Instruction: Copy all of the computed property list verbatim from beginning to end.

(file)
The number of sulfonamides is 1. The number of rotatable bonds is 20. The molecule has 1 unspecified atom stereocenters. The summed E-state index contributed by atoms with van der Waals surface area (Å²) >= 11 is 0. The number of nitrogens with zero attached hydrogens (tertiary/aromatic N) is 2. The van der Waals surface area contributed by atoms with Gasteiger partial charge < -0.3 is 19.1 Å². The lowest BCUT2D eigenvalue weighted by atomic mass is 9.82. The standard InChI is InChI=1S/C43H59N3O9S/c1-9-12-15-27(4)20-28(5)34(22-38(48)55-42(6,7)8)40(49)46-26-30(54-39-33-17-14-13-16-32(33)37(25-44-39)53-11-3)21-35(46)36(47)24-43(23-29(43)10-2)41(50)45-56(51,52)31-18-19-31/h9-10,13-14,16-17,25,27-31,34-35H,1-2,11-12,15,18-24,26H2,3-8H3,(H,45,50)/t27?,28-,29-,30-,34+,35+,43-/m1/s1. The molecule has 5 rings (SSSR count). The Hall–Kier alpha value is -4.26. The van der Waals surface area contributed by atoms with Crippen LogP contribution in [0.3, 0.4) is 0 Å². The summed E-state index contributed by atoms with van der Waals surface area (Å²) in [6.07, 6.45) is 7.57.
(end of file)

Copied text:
The number of sulfonamides is 1. The number of rotatable bonds is 20. The molecule has 1 unspecified atom stereocenters. The summed E-state index contributed by atoms with van der Waals surface area (Å²) >= 11 is 0. The number of nitrogens with zero attached hydrogens (tertiary/aromatic N) is 2. The van der Waals surface area contributed by atoms with Gasteiger partial charge < -0.3 is 19.1 Å². The lowest BCUT2D eigenvalue weighted by atomic mass is 9.82. The standard InChI is InChI=1S/C43H59N3O9S/c1-9-12-15-27(4)20-28(5)34(22-38(48)55-42(6,7)8)40(49)46-26-30(54-39-33-17-14-13-16-32(33)37(25-44-39)53-11-3)21-35(46)36(47)24-43(23-29(43)10-2)41(50)45-56(51,52)31-18-19-31/h9-10,13-14,16-17,25,27-31,34-35H,1-2,11-12,15,18-24,26H2,3-8H3,(H,45,50)/t27?,28-,29-,30-,34+,35+,43-/m1/s1. The molecule has 5 rings (SSSR count). The Hall–Kier alpha value is -4.26. The van der Waals surface area contributed by atoms with Crippen LogP contribution in [0.3, 0.4) is 0 Å². The summed E-state index contributed by atoms with van der Waals surface area (Å²) in [6.07, 6.45) is 7.57.